Who Should Win: Quentin Tarantino – Once Upon a Time… In Hollywood

It’s not an exaggeration to say that Quentin Tarantino is one of, if not the most recognizable and highly-regarded writer-directors working in Hollywood today. With juggernauts like Inglourious Basterds, Reservoir Dogs, and Pulp Fiction under his belt, just the mention of a new Quentin Tarantino film is enough to excite critics and audiences alike. It’s no surprise then that Once Upon a Time… In Hollywood, the director’s ninth movie, was one of the most hotly anticipated films of 2019 as soon as it was announced. When it was finally released, Once Upon a Time opened to critical acclaim and commercial success, although the result was quite different from what many expected.

Through three interweaving plotlines set in 1969, Once Upon a Time examines the lives of actors and filmmakers, the personality of Los Angeles, and the dark underbelly of American culture at the twilight of the Golden Age of Hollywood. Once Upon a Time is a smartly-written, loving homage to mid-20th century pop culture and the art of cinema. It’s also a very experimental film for Tarantino, toning down the director’s typical violence while emphasizing character interactions and slow-build dramatic moments. Of course, Tarantino has always had a penchant for punchy, insightful dialogue, but his earlier work has tended to sprinkle it in between gory, over-the-top fight scenes and massacres. In contrast, Once Upon a Time features several shots that are just Cliff Booth (Brad Pitt) driving for five minutes, and a ten-minute scene from Rick Dalton’s (Leonardo DiCaprio) pilot filming that all builds up to a three-second punchline. At the same time, Sharon Tate (Margot Robbie) is seen simply going about her day and living her life, unconnected to Dalton and Booth until late into the movie – and even then only tenuously.

Once Upon a Time is structured completely unlike any other nominee. Though the narrative is linear, it’s presented in a nonlinear fashion, playing out almost as a series of vignettes. The wonderful thing is that it works, and Once Upon a Time lands as one of the 2019’s best movies, despite forgoing the conventions of even its own director.

Once Upon a Time is a challenging movie. Not in that it’s difficult for an audience to appreciate, but rather in that it’s unlike anything Tarantino’s done before. While it’s unlikely to become anyone’s favourite Tarantino flick, Once Upon a Time shows that the writer-director is unafraid to take risks and make whatever interesting movie he wants to make. It shows that Tarantino can still grow and evolve as a filmmaker and promises an immensely exciting follow-up.

Who Got Snubbed: Tyler Nilson and Michael Schwartz – The Peanut Butter Falcon

The Peanut Butter Falcon tells the story of Zak (Zack Gottsagen), a 22-year-old with Down’s syndrome in North Carolina who dreams of becoming a professional wrestler. After escaping the care facility he lives in, Zak meets up with Tyler (Shia LaBeouf), a rogue crab fisherman, and the two embark on a journey to meet Zak’s favourite wrestler, the Salt Water Redneck (Thomas Haden Church).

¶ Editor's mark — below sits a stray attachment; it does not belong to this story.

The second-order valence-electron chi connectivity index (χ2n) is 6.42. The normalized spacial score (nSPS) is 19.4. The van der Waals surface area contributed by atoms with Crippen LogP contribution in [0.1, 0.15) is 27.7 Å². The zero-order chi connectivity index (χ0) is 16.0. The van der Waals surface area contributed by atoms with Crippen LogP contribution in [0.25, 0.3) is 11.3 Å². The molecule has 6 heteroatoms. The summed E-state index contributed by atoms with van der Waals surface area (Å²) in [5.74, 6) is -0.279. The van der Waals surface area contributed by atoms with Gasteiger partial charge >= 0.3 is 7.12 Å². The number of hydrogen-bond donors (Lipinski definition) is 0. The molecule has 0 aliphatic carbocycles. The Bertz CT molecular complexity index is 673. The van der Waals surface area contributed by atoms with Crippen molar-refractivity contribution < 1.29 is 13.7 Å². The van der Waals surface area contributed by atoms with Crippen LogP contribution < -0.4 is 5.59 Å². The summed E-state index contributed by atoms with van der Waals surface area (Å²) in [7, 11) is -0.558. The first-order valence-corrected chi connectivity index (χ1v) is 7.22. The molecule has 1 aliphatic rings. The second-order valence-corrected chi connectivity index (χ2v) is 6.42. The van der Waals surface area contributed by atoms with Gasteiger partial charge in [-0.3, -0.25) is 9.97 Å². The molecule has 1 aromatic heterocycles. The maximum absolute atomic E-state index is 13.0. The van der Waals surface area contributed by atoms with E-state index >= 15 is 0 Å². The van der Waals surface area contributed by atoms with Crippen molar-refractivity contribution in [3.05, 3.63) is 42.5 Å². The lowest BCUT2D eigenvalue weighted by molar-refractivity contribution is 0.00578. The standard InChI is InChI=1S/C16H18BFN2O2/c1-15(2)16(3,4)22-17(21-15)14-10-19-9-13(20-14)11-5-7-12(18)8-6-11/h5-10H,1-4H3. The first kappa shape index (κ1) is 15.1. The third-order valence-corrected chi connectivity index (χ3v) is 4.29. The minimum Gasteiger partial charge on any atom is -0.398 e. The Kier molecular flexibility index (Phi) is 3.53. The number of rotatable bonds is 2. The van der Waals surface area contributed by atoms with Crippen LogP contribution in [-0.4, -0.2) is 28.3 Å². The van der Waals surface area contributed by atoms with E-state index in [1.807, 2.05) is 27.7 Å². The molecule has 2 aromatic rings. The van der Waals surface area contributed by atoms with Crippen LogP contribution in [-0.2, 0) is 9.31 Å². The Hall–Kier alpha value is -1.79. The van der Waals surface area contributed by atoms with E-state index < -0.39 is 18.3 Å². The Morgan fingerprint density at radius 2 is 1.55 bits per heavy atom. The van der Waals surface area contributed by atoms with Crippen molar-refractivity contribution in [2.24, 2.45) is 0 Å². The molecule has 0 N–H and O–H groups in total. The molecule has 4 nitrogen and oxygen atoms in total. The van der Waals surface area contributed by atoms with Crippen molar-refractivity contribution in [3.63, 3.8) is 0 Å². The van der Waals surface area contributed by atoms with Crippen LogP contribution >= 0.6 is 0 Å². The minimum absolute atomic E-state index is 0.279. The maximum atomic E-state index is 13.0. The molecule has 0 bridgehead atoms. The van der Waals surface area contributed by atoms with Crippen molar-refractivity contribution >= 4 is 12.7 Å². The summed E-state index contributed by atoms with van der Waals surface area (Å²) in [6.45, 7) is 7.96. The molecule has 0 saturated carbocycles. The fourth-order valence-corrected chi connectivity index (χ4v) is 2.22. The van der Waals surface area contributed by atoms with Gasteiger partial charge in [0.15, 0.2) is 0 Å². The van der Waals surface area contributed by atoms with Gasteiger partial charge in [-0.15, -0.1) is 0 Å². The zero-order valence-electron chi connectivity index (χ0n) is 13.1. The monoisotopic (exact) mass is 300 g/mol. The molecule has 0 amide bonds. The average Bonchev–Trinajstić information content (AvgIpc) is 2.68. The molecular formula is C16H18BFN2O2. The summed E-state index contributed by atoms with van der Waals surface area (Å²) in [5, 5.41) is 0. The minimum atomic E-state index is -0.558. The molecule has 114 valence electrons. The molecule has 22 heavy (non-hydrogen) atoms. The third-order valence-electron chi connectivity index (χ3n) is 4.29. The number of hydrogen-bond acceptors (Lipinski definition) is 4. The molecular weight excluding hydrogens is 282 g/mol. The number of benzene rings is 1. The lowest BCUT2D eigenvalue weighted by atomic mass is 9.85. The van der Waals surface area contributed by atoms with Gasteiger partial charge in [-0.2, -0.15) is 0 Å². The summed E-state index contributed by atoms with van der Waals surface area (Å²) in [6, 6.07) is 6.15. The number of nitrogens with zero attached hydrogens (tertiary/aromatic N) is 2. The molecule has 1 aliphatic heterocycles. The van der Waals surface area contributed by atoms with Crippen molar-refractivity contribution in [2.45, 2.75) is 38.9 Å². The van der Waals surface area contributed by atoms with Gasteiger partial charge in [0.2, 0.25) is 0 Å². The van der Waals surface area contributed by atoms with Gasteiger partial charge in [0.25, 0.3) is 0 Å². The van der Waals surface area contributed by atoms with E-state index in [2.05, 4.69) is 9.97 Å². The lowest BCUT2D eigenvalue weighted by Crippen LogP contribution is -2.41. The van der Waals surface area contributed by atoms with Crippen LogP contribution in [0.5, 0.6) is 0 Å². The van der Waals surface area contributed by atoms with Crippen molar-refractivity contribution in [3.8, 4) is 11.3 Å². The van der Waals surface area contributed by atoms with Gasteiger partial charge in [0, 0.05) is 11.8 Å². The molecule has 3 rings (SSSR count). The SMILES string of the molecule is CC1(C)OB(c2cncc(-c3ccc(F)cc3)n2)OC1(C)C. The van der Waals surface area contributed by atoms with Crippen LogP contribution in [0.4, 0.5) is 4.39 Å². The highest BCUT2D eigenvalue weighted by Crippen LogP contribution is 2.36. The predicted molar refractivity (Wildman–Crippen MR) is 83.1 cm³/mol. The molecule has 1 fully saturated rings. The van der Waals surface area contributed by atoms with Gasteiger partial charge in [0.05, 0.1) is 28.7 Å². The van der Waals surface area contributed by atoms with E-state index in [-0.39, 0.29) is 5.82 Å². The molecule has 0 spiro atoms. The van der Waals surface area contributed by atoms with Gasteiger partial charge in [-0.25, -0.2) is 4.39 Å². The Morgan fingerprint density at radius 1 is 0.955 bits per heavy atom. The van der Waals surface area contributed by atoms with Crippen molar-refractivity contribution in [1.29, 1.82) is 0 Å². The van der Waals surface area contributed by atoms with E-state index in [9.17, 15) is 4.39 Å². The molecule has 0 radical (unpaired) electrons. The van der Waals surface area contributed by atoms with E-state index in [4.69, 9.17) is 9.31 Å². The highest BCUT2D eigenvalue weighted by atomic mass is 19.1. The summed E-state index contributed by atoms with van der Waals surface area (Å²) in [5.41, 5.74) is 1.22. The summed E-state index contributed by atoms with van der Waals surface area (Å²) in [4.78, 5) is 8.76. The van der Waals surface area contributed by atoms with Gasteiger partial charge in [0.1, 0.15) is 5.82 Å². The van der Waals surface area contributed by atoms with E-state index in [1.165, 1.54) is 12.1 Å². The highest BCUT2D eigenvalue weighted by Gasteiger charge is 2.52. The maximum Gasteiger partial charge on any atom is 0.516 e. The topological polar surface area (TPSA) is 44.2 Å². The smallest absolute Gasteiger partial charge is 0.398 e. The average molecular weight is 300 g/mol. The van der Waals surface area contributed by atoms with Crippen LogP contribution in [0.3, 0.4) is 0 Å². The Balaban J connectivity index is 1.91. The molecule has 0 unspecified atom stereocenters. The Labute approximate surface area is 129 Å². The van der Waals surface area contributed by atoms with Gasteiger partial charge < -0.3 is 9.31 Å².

The Peanut Butter Falcon is part coming-of-age story, part buddy-adventure, and plays to the strengths of both. Zak and Tyler are both motivated and endearing characters in their own rights, and Gottsagen and LaBeouf have excellent onscreen chemistry. While Tyler is a rough, no-nonsense mentor character, Zak not only keeps up, but challenges and softens Tyler into a lovable guy by the end. In fact, Zak’s infectious ambition and positivity makes Falcon a wonderful feel-good movie. Both the characters and the audience want to see Zak succeed, and the lengths to which characters go to help him are impressive, believable, and most of all fun. Zak’s roommate Carl (Bruce Dern) helps Zak break out of the care facility by greasing him up; Zak’s handler Eleanor (Dakotah Johnson) hunts him down, but ultimately becomes a companion to Zak and Tyler as they head towards the Redneck; once they find him, the Redneck even offers to teach Zak to wrestle.

Falcon is optimistic, but not blindly so. Zak and Tyler work hard and suffer in pursuit of their respective goals. Zak’s disability, recognizability, and unfamiliarity with general society means he must resort to covert means of getting to his goal. Tyler is in a similar boat – or maybe raft – after torching a co-worker’s crabbing supplies. Tyler is also still getting over the death of his brother, played by Jon Bernthal in a series of wordless but powerful flashbacks. Despite these setbacks, both characters overcome their struggles together, becoming fast friends along the way. As they do, their conversations form the basis for Falcon’s commentaries on disabilities, friendship, and overcoming adversity. What’s more, those conversations contain some of 2019’s best movie quotes, such as “I am young. And I am not old”, “You are not invited to my birthday party”, and “Yeah, you’re gonna die. Everybody’s gonna die, that’s not the question. The question is: Are they gonna have good stories to tell about you when you’re gone?”

Falcon is a low-budget, feel-good, indie drama about overcoming adversity. At first, it may not sound like a big deal, but after starting with a limited release, Falcon went on to get a wide release, make back more than three times its small budget, and become the sleeper indie hit of 2019. Falcon is a solid movie all around, and certainly the strongest elements are the clever writing and story.

Other Notable Snubs: Ari Aster, Midsommar; Erica Beeney and Rupert Wyatt, Captive State; Kantemir Balagov and Aleksandr Terekhov, Beanpole